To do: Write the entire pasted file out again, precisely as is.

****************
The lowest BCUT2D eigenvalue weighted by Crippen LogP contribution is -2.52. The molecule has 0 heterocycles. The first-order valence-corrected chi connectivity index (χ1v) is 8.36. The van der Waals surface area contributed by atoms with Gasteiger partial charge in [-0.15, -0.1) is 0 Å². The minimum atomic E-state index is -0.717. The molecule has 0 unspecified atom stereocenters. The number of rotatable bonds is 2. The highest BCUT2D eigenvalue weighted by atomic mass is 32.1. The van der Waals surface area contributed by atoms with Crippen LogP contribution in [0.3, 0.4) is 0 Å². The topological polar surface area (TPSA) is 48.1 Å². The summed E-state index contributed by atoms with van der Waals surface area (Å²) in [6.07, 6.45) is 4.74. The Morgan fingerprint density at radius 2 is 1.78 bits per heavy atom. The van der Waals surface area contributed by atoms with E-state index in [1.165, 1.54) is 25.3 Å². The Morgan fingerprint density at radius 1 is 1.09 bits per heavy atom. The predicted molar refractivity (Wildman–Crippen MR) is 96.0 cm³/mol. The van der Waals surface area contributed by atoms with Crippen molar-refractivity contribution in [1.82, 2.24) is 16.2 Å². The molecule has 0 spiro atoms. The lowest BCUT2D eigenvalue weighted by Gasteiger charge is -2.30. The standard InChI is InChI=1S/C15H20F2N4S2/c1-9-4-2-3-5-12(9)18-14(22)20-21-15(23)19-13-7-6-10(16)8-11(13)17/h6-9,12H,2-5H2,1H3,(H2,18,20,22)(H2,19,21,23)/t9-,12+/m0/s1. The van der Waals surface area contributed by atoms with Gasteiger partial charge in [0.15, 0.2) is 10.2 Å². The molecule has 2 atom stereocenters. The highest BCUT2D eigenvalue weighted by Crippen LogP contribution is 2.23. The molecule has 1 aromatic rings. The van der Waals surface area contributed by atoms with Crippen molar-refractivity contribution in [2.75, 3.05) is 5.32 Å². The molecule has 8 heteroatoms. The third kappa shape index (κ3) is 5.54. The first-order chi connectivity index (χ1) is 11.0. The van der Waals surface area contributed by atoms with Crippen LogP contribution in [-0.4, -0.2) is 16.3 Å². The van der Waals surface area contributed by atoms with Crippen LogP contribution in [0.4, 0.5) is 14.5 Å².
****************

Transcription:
The lowest BCUT2D eigenvalue weighted by Crippen LogP contribution is -2.52. The molecule has 0 heterocycles. The first-order valence-corrected chi connectivity index (χ1v) is 8.36. The van der Waals surface area contributed by atoms with Gasteiger partial charge in [-0.15, -0.1) is 0 Å². The minimum atomic E-state index is -0.717. The molecule has 0 unspecified atom stereocenters. The number of rotatable bonds is 2. The highest BCUT2D eigenvalue weighted by atomic mass is 32.1. The van der Waals surface area contributed by atoms with Crippen LogP contribution in [0.3, 0.4) is 0 Å². The topological polar surface area (TPSA) is 48.1 Å². The summed E-state index contributed by atoms with van der Waals surface area (Å²) in [6.07, 6.45) is 4.74. The Morgan fingerprint density at radius 2 is 1.78 bits per heavy atom. The van der Waals surface area contributed by atoms with E-state index in [1.165, 1.54) is 25.3 Å². The Morgan fingerprint density at radius 1 is 1.09 bits per heavy atom. The predicted molar refractivity (Wildman–Crippen MR) is 96.0 cm³/mol. The van der Waals surface area contributed by atoms with Crippen molar-refractivity contribution in [1.82, 2.24) is 16.2 Å². The molecule has 0 spiro atoms. The lowest BCUT2D eigenvalue weighted by Gasteiger charge is -2.30. The standard InChI is InChI=1S/C15H20F2N4S2/c1-9-4-2-3-5-12(9)18-14(22)20-21-15(23)19-13-7-6-10(16)8-11(13)17/h6-9,12H,2-5H2,1H3,(H2,18,20,22)(H2,19,21,23)/t9-,12+/m0/s1. The van der Waals surface area contributed by atoms with Gasteiger partial charge in [0.15, 0.2) is 10.2 Å². The molecule has 2 atom stereocenters. The highest BCUT2D eigenvalue weighted by Crippen LogP contribution is 2.23. The molecule has 1 aromatic rings. The van der Waals surface area contributed by atoms with Crippen molar-refractivity contribution in [2.75, 3.05) is 5.32 Å². The molecule has 8 heteroatoms. The third kappa shape index (κ3) is 5.54. The first-order chi connectivity index (χ1) is 11.0. The van der Waals surface area contributed by atoms with Crippen LogP contribution in [-0.4, -0.2) is 16.3 Å². The van der Waals surface area contributed by atoms with Crippen LogP contribution in [0.4, 0.5) is 14.5 Å².